On Indian Navy again. A knowledgeable source notes that the Vikrant-class carriers, starting with IAC-1, being built at the Hindustan Shipyard in Kochi, have a grievous design flaw that need immediate rectification, failing which they will be disabled from participating effectively in amphibious actions. Specifically, the carrier lacks the ability to support such operations. In contrast the INS Viraat (ex-HMS Hermes) has multiple davits (crane-like machines) that help host four LCVPs (landing vessels) and carry a complement of 750 Special Forces troops with equipment. The new Vikrant-class has no such capability. Other than as escort to provide air cover in expeditionary, or from-the-sea, kind of operations, they lack the multi-role capacity for different kind of seaborne missions. At a time when specialized, single mission, platforms are cost-prohibitive, there’s no option — even at this late date — than to suitably modify at least the follow-up carrier of the same class. Until that happens, the navy will have to consider if somehow keeping the Viraat operational for purely amphibious operations and as anti-submarine warfare ship, which twin tasks were the original remit of the Hermes, makes sense.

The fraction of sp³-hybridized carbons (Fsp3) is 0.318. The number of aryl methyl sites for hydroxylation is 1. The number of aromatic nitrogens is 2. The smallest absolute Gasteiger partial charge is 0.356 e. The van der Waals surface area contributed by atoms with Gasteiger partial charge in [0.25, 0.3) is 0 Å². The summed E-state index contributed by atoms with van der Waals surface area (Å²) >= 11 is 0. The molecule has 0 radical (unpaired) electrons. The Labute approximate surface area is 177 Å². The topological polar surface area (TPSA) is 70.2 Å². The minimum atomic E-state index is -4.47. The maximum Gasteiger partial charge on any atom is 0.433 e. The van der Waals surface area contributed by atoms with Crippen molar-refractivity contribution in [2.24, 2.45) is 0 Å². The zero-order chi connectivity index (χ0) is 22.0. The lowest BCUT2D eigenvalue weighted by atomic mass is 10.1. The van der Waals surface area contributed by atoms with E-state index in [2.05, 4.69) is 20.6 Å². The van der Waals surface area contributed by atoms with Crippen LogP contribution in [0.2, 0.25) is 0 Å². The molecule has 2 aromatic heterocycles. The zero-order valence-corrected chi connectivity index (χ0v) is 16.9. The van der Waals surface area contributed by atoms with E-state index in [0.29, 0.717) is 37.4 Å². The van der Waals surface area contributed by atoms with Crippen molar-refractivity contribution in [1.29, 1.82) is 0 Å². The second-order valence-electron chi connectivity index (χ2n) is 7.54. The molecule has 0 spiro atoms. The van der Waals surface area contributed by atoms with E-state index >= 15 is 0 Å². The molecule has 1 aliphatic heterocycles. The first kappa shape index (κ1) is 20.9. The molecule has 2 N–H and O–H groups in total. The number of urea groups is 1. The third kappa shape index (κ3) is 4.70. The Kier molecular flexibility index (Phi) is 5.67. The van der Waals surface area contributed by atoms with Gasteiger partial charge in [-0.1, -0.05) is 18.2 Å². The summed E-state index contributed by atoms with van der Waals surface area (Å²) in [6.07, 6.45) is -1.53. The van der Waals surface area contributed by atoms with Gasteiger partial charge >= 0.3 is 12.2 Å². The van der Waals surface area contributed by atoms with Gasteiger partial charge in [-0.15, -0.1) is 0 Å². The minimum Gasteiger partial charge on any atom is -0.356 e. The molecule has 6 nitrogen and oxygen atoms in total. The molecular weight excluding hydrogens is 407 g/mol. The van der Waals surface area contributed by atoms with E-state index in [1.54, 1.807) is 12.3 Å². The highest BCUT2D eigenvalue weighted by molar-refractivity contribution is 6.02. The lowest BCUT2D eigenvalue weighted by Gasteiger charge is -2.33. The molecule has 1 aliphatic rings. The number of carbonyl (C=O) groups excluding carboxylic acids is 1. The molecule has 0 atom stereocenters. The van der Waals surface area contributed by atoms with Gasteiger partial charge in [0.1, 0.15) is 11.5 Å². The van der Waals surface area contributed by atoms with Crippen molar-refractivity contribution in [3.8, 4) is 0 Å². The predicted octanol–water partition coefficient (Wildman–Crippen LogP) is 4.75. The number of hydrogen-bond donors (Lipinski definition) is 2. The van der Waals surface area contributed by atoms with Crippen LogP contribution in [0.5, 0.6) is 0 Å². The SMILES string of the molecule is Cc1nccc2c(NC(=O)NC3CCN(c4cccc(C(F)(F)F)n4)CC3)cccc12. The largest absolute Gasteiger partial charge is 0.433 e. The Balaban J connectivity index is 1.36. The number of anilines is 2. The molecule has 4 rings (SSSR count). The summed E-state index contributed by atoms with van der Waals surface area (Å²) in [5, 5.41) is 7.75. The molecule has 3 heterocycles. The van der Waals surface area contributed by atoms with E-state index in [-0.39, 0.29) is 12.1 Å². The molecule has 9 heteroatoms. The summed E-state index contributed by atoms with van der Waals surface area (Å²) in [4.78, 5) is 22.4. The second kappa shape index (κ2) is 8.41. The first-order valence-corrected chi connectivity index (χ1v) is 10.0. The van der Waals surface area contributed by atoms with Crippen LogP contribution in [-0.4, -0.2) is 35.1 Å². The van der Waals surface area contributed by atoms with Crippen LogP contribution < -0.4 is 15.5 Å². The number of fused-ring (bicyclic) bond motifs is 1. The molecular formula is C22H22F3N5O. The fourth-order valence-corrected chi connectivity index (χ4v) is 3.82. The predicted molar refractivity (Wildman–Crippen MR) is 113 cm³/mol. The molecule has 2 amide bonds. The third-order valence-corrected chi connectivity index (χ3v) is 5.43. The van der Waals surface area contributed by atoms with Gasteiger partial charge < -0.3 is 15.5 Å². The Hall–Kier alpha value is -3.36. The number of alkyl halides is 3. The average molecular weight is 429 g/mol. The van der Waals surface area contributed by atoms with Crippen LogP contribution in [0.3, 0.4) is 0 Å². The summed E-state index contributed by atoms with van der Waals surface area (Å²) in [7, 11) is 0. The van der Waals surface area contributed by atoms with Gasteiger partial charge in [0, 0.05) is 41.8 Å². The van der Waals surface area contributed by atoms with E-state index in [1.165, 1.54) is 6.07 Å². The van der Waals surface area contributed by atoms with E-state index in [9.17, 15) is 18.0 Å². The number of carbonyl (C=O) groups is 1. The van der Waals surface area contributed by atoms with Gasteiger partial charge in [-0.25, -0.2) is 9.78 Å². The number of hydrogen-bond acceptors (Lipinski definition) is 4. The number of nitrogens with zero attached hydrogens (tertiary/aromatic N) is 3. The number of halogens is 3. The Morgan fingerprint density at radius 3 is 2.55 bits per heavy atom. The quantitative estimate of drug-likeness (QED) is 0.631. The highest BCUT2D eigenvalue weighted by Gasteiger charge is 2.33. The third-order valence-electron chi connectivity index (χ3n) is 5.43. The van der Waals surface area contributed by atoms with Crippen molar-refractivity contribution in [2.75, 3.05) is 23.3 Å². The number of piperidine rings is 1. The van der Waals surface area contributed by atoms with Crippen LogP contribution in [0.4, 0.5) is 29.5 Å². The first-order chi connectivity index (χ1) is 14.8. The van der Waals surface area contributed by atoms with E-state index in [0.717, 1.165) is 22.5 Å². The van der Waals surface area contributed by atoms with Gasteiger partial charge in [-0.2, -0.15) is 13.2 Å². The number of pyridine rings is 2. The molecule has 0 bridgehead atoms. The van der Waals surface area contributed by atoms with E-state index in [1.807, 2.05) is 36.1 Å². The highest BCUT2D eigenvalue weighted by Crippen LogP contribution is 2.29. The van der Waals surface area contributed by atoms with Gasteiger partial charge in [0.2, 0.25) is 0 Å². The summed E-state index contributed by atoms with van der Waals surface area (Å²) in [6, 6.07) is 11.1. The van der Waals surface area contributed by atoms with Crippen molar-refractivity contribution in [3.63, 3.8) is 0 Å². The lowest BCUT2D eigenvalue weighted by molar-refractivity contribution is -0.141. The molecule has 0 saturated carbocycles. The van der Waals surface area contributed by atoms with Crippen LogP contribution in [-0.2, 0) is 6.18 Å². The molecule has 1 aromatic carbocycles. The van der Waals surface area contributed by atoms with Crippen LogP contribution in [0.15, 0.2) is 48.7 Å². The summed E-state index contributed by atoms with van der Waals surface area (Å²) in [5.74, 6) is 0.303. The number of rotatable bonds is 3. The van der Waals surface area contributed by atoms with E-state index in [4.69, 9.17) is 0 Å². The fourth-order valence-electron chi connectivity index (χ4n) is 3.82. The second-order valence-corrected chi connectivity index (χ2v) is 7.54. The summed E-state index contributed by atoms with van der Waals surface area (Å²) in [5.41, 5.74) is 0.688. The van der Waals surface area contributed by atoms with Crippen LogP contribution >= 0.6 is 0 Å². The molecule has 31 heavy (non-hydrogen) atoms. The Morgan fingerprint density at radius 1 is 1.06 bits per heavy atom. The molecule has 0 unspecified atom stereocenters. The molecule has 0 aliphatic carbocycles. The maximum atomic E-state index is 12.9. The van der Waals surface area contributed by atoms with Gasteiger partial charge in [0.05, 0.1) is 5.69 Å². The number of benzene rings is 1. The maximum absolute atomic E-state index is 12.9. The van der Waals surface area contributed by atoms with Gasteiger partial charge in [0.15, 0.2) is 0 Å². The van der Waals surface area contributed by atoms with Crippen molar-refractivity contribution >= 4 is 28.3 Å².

Then there’s the matter about the Viraat’s Sea Harrier air wing. Where and how will it be deployed? It perhaps could be shifted to the flagship, INS Vikramaditya. Additionally, the Vikrant-class of ACs could be modified to make it more lethal by having it carry large quantities of Cruise missiles, like the Brahmos or, better still, K-15/Shouryas in containers — an innovation the Russian Navy has already implemented. The question then becomes whether the carrier hull can take it, or will it need considerable strengthening. Cruise missile-arming will make the Indian-made carriers more versatile in an environment where one can expect a much larger, more potent, PLA Navy presence in the Indian Ocean in the years ahead.